In general, I find that new editions of games make them more "fun" by removing quality gameplay. Often this is either by making the game shorter or by adding new features, usually to the detriment of the game. Eye-candy is added too, because today's gamer seems to be heavily focused on aesthetics.

This is invariably leads to a bunch of talking head reviewers gushing about how much better the new version is, pumping up the hype. Two years later, the new version tends to be on clearance racks, and five years later everyone who's still playing realizes the old version was better.

Pete (sums up his experience with "new editions")

Hmm, examples? I am curious.
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mortego
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I present to you: D&D v3.5 --> D&D v4.0
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Tyler G
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killerjoe1962 wrote:
I present to you: D&D v3.5 --> D&D v4.0


I personally love 4th edition, but because it was so different from 3.5 it was almost universally reviled. If 4th edition was instead called "D&D Tactics" or something I think it would have benefited the game more, but then you risk dividing the playerbase (which Pathfinder already kind of did).

I'd personally still play 4th edition over 3.5, 5, or Pathfinder any day.

As to the discussion of the topic in general, I would say Arkham Horror 3rd edition is definitely NOT and upgrade over 2e, while the Arkham Horror Card Game > 2e (IMO). In addition, Mansions of Madness 2nd edition is definitely an improvement over the 1st. Sticking with the FFG editions theme, 4th edition of Twilight Imperium does quite a lot to streamline and improve over its predecessor but I know many people who still play 3rd edition thanks to expansions or liking some of 3rd edition's rules more.

In short: everything is subjective, especially including edition preferences.
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Talmanes wrote:
plezercruz wrote:
In general, I find that new editions of games make them more "fun" by removing quality gameplay. Often this is either by making the game shorter or by adding new features, usually to the detriment of the game. Eye-candy is added too, because today's gamer seems to be heavily focused on aesthetics.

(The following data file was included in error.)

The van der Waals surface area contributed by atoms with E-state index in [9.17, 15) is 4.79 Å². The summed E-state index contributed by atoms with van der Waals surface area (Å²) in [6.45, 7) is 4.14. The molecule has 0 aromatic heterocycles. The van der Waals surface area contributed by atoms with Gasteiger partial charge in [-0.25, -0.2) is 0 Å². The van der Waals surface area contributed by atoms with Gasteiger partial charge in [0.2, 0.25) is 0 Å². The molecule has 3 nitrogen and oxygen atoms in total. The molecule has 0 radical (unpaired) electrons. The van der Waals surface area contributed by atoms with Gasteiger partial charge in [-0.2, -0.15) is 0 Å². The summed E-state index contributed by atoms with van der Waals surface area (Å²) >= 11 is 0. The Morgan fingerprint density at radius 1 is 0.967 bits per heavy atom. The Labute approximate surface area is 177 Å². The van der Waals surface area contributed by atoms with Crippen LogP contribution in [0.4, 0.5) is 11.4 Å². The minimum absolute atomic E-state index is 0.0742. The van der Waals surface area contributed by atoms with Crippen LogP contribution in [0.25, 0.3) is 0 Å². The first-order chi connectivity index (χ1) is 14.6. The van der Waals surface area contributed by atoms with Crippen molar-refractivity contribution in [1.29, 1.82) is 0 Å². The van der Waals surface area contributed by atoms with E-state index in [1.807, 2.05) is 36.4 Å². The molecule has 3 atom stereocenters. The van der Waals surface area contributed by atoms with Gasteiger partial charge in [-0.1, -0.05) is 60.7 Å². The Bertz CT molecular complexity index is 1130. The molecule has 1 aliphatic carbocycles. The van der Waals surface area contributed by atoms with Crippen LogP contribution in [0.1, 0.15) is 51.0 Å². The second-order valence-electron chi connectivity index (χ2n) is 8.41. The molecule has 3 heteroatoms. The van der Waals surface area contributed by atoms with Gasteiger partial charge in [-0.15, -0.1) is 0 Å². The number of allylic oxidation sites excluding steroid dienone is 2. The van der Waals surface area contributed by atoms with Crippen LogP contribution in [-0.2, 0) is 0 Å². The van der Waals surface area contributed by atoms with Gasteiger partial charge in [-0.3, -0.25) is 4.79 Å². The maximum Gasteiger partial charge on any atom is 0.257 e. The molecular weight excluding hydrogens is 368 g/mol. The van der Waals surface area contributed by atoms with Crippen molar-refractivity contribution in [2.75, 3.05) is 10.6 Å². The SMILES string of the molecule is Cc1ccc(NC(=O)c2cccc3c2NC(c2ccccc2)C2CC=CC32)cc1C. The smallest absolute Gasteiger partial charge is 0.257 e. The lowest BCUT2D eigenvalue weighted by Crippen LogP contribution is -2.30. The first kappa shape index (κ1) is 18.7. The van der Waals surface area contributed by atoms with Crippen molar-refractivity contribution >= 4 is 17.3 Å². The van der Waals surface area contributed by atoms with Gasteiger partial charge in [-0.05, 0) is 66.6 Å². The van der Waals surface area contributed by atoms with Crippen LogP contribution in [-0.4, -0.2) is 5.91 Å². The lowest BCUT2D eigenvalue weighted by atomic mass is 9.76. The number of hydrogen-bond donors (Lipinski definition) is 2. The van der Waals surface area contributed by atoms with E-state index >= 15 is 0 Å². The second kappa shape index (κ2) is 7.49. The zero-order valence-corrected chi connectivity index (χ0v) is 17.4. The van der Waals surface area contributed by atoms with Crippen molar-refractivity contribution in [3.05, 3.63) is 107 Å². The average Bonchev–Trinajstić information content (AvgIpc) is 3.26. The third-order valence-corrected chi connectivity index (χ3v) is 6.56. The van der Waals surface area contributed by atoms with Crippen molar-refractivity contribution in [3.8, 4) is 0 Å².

This is invariably leads to a bunch of talking head reviewers gushing about how much better the new version is, pumping up the hype. Two years later, the new version tends to be on clearance racks, and five years later everyone who's still playing realizes the old version was better.

Pete (sums up his experience with "new editions")

Hmm, examples? I am curious.
OK

Condottiere is the poster child. A bunch of new rules added to make it more "fun" and just ruining the game.

RoboRally. So much awful. Not even the same game really.

Serenissima (second edition). Exercise in pretty pictures update. Not as good as the original.

London (Second Edition) recently. Wrecked the game trying to shorten/simplify it.

Ca$h 'n Guns (Second Edition) removed a key element (the BANGBANGBANG cards) to nerf it up and make it so people didn't get their feelings hurt.

There's a lot of them. It's an endless parade.

Pete (could offer a few examples where the new version was worse in his opinion but people still seem to like it)
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Tyrburn wrote:
killerjoe1962 wrote:
I present to you: D&D v3.5 --> D&D v4.0


I personally love 4th edition, but because it was so different from 3.5 it was almost universally reviled. If 4th edition was instead called "D&D Tactics" or something I think it would have benefited the game more, but then you risk dividing the playerbase (which Pathfinder already kind of did).

I'd personally still play 4th edition over 3.5, 5, or Pathfinder any day.

As to the discussion of the topic in general, I would say Arkham Horror 3rd edition is definitely NOT and upgrade over 2e, while the Arkham Horror Card Game > 2e (IMO). In addition, Mansions of Madness 2nd edition is definitely an improvement over the 1st. Sticking with the FFG editions theme, 4th edition of Twilight Imperium does quite a lot to streamline and improve over its predecessor but I know many people who still play 3rd edition thanks to expansions or liking some of 3rd edition's rules more.

In short: everything is subjective, especially including edition preferences.
4th edition wasn't a failure just because it jettisoned so much of what was D&D, it was also a failure because its central objective was to make all character classes effectively the same, and that's contrary to what people want, which is a de facto division of labor requiring a well rounded party.